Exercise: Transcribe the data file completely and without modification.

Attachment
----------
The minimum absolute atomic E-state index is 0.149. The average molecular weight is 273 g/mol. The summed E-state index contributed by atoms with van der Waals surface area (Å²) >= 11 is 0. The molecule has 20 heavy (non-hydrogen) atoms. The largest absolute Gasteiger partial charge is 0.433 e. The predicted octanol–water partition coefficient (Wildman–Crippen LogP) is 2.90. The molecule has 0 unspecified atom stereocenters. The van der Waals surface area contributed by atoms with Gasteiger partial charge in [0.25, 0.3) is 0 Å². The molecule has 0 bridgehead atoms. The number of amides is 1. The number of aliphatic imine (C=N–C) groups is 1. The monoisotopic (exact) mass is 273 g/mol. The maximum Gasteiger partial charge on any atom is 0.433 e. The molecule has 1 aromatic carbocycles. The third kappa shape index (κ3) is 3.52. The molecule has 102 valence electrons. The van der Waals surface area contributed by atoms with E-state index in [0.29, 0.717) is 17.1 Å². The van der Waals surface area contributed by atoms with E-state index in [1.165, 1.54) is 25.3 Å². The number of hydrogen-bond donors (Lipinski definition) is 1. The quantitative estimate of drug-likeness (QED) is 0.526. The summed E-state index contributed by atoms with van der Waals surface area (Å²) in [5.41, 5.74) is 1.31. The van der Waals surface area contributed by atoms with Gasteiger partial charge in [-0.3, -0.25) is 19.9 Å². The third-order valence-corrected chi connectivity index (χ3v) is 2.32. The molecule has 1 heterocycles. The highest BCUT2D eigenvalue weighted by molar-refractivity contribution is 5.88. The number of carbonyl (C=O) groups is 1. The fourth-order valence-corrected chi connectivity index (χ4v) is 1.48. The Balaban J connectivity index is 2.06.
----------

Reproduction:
The minimum absolute atomic E-state index is 0.149. The average molecular weight is 273 g/mol. The summed E-state index contributed by atoms with van der Waals surface area (Å²) >= 11 is 0. The molecule has 20 heavy (non-hydrogen) atoms. The largest absolute Gasteiger partial charge is 0.433 e. The predicted octanol–water partition coefficient (Wildman–Crippen LogP) is 2.90. The molecule has 0 unspecified atom stereocenters. The van der Waals surface area contributed by atoms with Gasteiger partial charge in [0.25, 0.3) is 0 Å². The molecule has 0 bridgehead atoms. The number of amides is 1. The number of aliphatic imine (C=N–C) groups is 1. The monoisotopic (exact) mass is 273 g/mol. The maximum Gasteiger partial charge on any atom is 0.433 e. The molecule has 1 aromatic carbocycles. The third kappa shape index (κ3) is 3.52. The molecule has 102 valence electrons. The van der Waals surface area contributed by atoms with E-state index in [0.29, 0.717) is 17.1 Å². The van der Waals surface area contributed by atoms with E-state index in [1.165, 1.54) is 25.3 Å². The number of hydrogen-bond donors (Lipinski definition) is 1. The quantitative estimate of drug-likeness (QED) is 0.526. The summed E-state index contributed by atoms with van der Waals surface area (Å²) in [5.41, 5.74) is 1.31. The van der Waals surface area contributed by atoms with Gasteiger partial charge in [-0.3, -0.25) is 19.9 Å². The third-order valence-corrected chi connectivity index (χ3v) is 2.32. The molecule has 1 heterocycles. The highest BCUT2D eigenvalue weighted by molar-refractivity contribution is 5.88. The number of carbonyl (C=O) groups is 1. The fourth-order valence-corrected chi connectivity index (χ4v) is 1.48. The Balaban J connectivity index is 2.06.